Transcript of 2021 interview with Lord Sumption who explains the problem with surrendering our ancient freedoms to the state.

Q: If we hold politicians responsible for everything that goes wrong, they will take away our liberty, so that nothing can go wrong. They will do this, not for our protection against risk, but for their own protection against criticism. Do you feel that with the vote this week, MPs will be voting for our protection and society or is there an element of voting for their own protection ?

A: We don’t know what a free vote would produce. I suspect that it will produce an extension of the regulations. People are frightened. They’re frightened partly because the government has frightened them; but that’s the present situation. And they want action; without caring all that much whether the action works, or whether it produces collateral consequences, that maybe much worse than the disease. We also have, an opposition which has declined to work as an opposition. Basically, what the Labour Party has done, is to take government policies and double them.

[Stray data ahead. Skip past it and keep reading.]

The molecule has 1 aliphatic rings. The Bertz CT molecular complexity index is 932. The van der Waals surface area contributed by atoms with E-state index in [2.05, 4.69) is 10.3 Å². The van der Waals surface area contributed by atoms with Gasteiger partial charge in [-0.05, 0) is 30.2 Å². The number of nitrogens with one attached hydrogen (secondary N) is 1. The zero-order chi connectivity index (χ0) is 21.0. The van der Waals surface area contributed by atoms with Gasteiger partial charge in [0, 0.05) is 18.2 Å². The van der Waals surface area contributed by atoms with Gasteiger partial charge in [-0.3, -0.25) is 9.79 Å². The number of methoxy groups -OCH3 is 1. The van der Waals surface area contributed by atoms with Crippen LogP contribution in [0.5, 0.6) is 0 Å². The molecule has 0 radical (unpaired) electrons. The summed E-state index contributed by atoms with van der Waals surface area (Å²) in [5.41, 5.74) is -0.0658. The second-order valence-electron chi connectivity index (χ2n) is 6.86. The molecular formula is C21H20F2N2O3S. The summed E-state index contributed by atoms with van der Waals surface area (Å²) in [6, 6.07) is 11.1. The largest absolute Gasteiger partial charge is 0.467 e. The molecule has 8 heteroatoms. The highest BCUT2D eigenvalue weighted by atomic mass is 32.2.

Q: I think it’s an interesting point about the opposition actually because one thing that I think the critics of lock down have long made is that there’s been very little ‘official’ opposition, so to speak, against the measures , as you say, the opposition has more or less voted through The opposition has more or less voted through what the government has said which seems slightly extraordinary given the magnitude of the measures. Other opposition has tended to come perhaps to a small degree from the media and to a large degree from people like yourselves who’ve been willing to speak out and I suspect perhaps at some personal cost. How do you feel about this the fact that it has been so hard to get voices heard against these measures?